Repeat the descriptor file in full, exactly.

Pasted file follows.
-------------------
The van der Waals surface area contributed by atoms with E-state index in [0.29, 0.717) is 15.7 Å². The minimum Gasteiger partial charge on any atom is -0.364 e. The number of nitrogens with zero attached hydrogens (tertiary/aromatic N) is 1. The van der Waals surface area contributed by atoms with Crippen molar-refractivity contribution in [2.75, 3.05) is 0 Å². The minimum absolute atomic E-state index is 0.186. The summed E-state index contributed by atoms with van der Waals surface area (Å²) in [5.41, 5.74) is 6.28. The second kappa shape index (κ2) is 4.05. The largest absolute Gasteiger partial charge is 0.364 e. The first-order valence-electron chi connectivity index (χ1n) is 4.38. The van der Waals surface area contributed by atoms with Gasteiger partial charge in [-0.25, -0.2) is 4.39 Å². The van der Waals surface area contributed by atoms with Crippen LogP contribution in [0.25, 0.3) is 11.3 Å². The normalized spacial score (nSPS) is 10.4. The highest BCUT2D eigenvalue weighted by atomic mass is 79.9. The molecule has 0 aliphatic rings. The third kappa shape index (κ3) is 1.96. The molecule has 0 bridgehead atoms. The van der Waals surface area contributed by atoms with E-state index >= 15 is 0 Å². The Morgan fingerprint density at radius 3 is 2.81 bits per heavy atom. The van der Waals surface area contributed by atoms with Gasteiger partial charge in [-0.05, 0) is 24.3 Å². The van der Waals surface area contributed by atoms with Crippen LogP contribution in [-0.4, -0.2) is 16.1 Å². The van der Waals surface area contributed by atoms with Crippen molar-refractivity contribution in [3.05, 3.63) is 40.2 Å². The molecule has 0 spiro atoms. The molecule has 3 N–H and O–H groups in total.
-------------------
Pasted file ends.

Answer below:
The van der Waals surface area contributed by atoms with E-state index in [0.29, 0.717) is 15.7 Å². The minimum Gasteiger partial charge on any atom is -0.364 e. The number of nitrogens with zero attached hydrogens (tertiary/aromatic N) is 1. The van der Waals surface area contributed by atoms with Crippen molar-refractivity contribution in [2.75, 3.05) is 0 Å². The minimum absolute atomic E-state index is 0.186. The summed E-state index contributed by atoms with van der Waals surface area (Å²) in [5.41, 5.74) is 6.28. The second kappa shape index (κ2) is 4.05. The largest absolute Gasteiger partial charge is 0.364 e. The first-order valence-electron chi connectivity index (χ1n) is 4.38. The van der Waals surface area contributed by atoms with Gasteiger partial charge in [-0.25, -0.2) is 4.39 Å². The van der Waals surface area contributed by atoms with Crippen LogP contribution in [0.25, 0.3) is 11.3 Å². The normalized spacial score (nSPS) is 10.4. The highest BCUT2D eigenvalue weighted by atomic mass is 79.9. The molecule has 0 aliphatic rings. The third kappa shape index (κ3) is 1.96. The molecule has 0 bridgehead atoms. The van der Waals surface area contributed by atoms with E-state index >= 15 is 0 Å². The Morgan fingerprint density at radius 3 is 2.81 bits per heavy atom. The van der Waals surface area contributed by atoms with Gasteiger partial charge in [-0.05, 0) is 24.3 Å². The van der Waals surface area contributed by atoms with Crippen LogP contribution in [-0.4, -0.2) is 16.1 Å². The van der Waals surface area contributed by atoms with Crippen molar-refractivity contribution in [3.05, 3.63) is 40.2 Å². The molecule has 0 spiro atoms. The molecule has 3 N–H and O–H groups in total.